Wage theft is the illegal withholding of wages or the denial of benefits that are rightfully owed to an employee. Wage theft is common in the United States. It can be achieved through various means: overtime, minimum wage violations, employee misclassification, illegal deductions in pay, working off the clock, not being paid at all.
These violations are alarmingly common in the salon. Have you had your wages stolen?
Answer these questions:
- Have you ever had the price of product deducted from your pay?
- Have you ever had pay deducted from your paycheck as punishment (for tardiness or service re-dos)?
- Have you ever been classified as an “independent contractor” but were forced to work the owner’s schedule, follow their service protocols, adhere to their dress code, and follow the guidelines set forth in their “employee manual?”
- Has the salon owner ever refused to pay you for services you’ve performed?
- Does your salon owner provide you with a detailed pay stub each pay period, outlining your service totals and your rate of pay for that period?
If so, you may have had your wages stolen.
Theft is theft.
Plain and simple. An employer who takes something that rightfully belonged to you has stolen from you. No weak justifications will change that fact. This post is here to teach you how you can prevent being a victim, and what you can do if you’ve already been a victim of wage theft. I am also going to demand that you actually follow through with enforcing the laws that protect your rights.
So how do you avoid becoming a victim of wage theft? Simple. Take responsibility for your pay.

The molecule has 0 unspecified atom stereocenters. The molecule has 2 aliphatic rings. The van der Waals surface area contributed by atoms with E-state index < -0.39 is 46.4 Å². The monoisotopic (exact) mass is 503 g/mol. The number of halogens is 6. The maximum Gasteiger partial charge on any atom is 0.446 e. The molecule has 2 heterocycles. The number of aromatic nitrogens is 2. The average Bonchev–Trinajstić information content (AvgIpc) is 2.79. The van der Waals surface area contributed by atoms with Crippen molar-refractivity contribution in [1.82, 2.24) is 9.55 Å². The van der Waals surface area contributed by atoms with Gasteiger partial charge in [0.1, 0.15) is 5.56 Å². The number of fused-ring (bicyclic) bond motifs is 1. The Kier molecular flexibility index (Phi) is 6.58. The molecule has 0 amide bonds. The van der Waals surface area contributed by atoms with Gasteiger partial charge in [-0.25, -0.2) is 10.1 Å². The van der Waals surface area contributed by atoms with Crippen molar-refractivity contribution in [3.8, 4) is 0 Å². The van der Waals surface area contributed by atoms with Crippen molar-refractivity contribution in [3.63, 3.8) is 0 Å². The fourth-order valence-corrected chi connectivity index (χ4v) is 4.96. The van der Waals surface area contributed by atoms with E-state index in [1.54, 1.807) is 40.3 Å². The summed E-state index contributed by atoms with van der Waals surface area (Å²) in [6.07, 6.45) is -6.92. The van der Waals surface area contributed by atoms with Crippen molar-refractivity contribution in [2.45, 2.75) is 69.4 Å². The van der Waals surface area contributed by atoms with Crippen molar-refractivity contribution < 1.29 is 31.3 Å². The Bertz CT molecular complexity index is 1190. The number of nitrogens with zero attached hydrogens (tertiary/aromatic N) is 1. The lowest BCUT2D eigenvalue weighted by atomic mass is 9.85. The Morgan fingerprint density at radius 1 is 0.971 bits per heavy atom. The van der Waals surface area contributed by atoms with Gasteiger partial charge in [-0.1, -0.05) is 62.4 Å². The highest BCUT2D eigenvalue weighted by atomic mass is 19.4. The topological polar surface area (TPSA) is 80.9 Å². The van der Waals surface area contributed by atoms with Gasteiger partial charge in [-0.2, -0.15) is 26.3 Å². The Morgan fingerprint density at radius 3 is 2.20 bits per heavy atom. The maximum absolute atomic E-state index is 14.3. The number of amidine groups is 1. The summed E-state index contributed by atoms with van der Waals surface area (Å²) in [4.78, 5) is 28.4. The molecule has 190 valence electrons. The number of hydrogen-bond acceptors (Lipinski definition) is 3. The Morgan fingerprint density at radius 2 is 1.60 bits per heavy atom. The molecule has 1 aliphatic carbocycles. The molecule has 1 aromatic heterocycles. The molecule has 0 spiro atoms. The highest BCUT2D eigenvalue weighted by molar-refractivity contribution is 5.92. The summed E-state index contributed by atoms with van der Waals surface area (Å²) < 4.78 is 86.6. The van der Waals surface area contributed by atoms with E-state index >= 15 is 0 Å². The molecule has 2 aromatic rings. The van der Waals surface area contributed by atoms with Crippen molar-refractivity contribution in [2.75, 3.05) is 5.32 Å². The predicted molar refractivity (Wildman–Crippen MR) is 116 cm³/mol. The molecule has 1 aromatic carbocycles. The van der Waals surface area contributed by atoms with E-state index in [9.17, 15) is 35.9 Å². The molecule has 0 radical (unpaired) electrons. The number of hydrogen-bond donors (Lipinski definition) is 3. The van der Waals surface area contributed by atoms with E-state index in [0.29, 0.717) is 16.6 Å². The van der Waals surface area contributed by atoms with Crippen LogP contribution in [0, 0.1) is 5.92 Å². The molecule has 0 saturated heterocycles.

- Track your income. Write down the totals for all of your service and product sales every day. You can easily type it into your phone. When payday rolls around, cross-check the amount with your own figures. (The Salon Employee Suitcase makes this process super easy.)
- Demand detailed wage statements from your owner. Often theft of wages is combined with failure to document what was paid by giving the employee an earnings statement which specifies the hours worked, the services performed, the rate of pay, and total amount of pay for the period. If your employer uses electronic booking, odds are pretty good that the system does all of that for them. Have your employer print out the statement. You want to see each service you performed, what the client paid, what the client tipped, what products you sold, and your rate of pay for both retail and services. You want to see how much went to FICA (that bastard). Every penny needs to be accounted for.
- Do not accept cash or personal check payments. Is your employer running a business? Then tell them to get their act together and do payroll like a grown up. You never accept payment in cash. Ever. The same applies to personal checks. You want a payroll check with a detailed pay stub. Nothing else will do.
- If you have been stolen from, hold the thief accountable. Would you let someone reach into your purse and pull out $20 or $50 and walk away with it? (If the answer to that is ‘yes,’ then you are beyond any help I can provide.) If you wouldn’t let someone take your cash, then why the hell would you let your boss steal your wages? If your owner has committed wage theft, TAKE ACTION. Click here to learn more about the process for filing a wage theft complaint.
Laws only work when you use them. They are there to protect you, but if you don’t take action, you will forever be a victim. Consult with a qualified employment law attorney or seek guidance from state or federal authorities.
employers who steal from their employees do not deserve to have employees.
Luckily, there is a huge movement in each state right now to stop wage theft. Laws are being passed that increase the penalties for committing this crime against American workers. If you’d like to get involved, you can do so at WageTheft.org.
Have you had your pay stolen by an opportunistic employer? Tell us in the comments!